• Stewart Evans: EXCLUSIVE: JILL THE RIPPER EXCLUSIVE Britain’s Greatest murder has been unsolved for more than 100 will DNA tests now prove that the frenzied killer was a WOMAN? – Mirror.co.uk, 5-20-06
  • David Herbert Donald, Guy Fraker, Joseph Medill: Memorial Day marks 150 years since Lincoln’s ‘Lost Speech’ – Bloomington Pantagraph, 5-20-06
  • Jacob Laksin and Kevin MacDonald: MacDonald A Professor of Anti-Semitism? – FrontPage Magazine, 5-18-06
  • Ward Churchill: CU Professor Hit With Another Allegation – cbs4denver.com, 5-16-06
  • Yuan Weishi: Chiang steps out of the darkness of Chinese history – The Age, Australia, 5-16-06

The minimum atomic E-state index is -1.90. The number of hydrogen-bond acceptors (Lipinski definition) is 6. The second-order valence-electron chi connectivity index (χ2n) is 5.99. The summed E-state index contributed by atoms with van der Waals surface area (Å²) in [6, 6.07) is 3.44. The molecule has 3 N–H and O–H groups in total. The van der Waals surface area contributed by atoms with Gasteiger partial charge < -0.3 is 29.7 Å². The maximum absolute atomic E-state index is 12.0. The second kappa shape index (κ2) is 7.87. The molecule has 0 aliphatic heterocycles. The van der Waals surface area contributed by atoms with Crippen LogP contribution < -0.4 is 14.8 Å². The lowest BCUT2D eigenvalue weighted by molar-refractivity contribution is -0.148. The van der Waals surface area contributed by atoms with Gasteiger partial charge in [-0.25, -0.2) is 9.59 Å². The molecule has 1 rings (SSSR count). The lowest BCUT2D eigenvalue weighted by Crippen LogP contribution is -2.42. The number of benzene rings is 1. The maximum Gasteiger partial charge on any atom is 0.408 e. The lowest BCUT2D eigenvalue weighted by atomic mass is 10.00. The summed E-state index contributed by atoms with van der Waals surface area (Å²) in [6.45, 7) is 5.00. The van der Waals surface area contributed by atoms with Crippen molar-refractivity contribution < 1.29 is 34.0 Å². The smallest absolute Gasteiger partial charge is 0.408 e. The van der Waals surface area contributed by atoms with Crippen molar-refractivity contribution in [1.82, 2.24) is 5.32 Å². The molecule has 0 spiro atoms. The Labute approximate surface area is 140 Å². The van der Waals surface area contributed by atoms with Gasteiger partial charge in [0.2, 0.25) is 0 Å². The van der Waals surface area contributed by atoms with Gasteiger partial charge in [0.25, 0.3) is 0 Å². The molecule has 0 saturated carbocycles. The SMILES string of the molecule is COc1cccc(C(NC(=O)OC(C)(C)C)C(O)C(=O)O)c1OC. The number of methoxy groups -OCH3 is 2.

• Yehuda Bauer: Court Depositon supporting Sudanese Refugees – Jerusalem Post, 5-16-06
REVIEWED AND FIRST CHAPTERS:
  • Tom Lutz: The slacker ethic Doing Nothing: A History of Loafers, Loungers, Slackers, and Bums in AmericaThe Boston Globe, 5-21-06
  • Douglas Brinkley: Apocalypse then New Orleans insider brings the horror of Katrina’s aftermath home to the rest of America The Great DelugePhiladelphia Inquirer, 5-21-06
  • Winston Groom: The British Are Coming PATRIOTIC FIRE Andrew Jackson and Jean Laffite at the Battle of New OrleansWashington Post, 5-21-06
  • Tom Calarco: Reissue of 1849 memoir sheds new light on upstate’s Underground Railroad Abel Brown, AbolitionistAlbany Times Union, 5-21-06
  • Douglas Brinkley: book about more than foul-ups The Great Deluge: Hurricane Katrina, New Orleans, and the Mississippi Gulf Coast Lafayette Daily Advertiser, 5-20-06
  • Douglas Brinkley: Portraits of the Catastrophe Known as Katrina The Great DelugeMichiko Kakutani in the NYT, 5-16-06
OP-ED: